Our mission is to provide information and strategies to business owners and managers for improvement in the effectiveness of its business management so that key objectives can be realized.

Ted Hofmann - Principal/Senior Consultant
John Morre - Principal/Senior Consultant
Linda Panichelli - Principal/Senior Tax Consultant
Jim Chamberlain - Senior Consultant

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When was the last time one of your employees told you he or she had an effective performance review? While this may be a rhetorical question, it’s a valid one given today’s volatile business climate and the need to receive consistent feedback on performance.

Today, a direct manager’s or supervisor’s review of an employee may, indeed, not be enough to adequately provide the employee with enough information. One of the trends occurring in business is the "skip-level" review. Also known as "360-degree feedback," employees are reviewed by their manager or direct report’s manager, employee peers and even subordinates.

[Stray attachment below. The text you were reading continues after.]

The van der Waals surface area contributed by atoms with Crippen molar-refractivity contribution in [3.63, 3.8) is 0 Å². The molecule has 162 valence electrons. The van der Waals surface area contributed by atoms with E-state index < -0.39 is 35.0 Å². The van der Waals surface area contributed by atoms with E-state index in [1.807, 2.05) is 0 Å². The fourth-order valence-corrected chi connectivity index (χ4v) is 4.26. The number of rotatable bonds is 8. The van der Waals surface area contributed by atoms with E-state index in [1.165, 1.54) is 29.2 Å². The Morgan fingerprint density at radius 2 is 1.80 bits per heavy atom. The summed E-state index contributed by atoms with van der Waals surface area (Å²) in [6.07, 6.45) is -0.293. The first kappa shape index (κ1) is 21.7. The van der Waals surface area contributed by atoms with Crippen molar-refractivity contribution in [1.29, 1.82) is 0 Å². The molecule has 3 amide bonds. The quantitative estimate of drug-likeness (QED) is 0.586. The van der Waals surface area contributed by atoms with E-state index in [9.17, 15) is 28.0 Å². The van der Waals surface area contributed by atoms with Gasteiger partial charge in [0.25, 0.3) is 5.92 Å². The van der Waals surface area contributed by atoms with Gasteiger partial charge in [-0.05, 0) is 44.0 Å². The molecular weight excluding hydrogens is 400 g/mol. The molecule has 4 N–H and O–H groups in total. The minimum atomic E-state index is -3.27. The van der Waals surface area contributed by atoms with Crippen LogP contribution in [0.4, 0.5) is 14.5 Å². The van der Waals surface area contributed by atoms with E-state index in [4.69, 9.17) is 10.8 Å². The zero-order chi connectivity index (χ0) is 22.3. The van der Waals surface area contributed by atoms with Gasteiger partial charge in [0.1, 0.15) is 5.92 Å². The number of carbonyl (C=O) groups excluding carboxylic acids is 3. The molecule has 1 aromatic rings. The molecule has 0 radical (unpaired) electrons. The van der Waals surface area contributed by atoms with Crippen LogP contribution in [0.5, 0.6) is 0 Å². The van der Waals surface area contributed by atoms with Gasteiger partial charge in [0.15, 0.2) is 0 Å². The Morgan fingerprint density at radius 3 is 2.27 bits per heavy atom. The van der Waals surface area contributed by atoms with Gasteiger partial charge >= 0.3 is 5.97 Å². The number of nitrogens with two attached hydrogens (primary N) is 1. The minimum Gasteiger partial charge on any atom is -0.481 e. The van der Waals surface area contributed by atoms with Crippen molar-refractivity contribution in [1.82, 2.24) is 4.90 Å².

There are many benefits to this process. For the individual, perception is reality and the skip-level process helps workers understand how others perceive them. While many may tell each other day-in, day-out how they feel, getting these thoughts on paper in a stylized, confidential process is a completely different matter. The individual also benefits because feedback is essential for learning, and individuals can better manage their own performance and careers.

Maintaining a skip-level review also benefits the “team” by increasing communications among and between team members, and supports the teamwork process by involving everyone in developing the appraisal methodology. Organizations, too, benefit by promoting better career development for employees, improving customer service by having customers contribute to evaluations, and directing the training process.

A national human resources consulting firm quantified the reasons for skip-level reviews. According to a recent survey, HR managers said that 360-degree feedback is being used for management and organizational development (58 percent), performance appraisal (25 percent), supporting strategic implementation and culture change (20 percent), and team development (19 percent).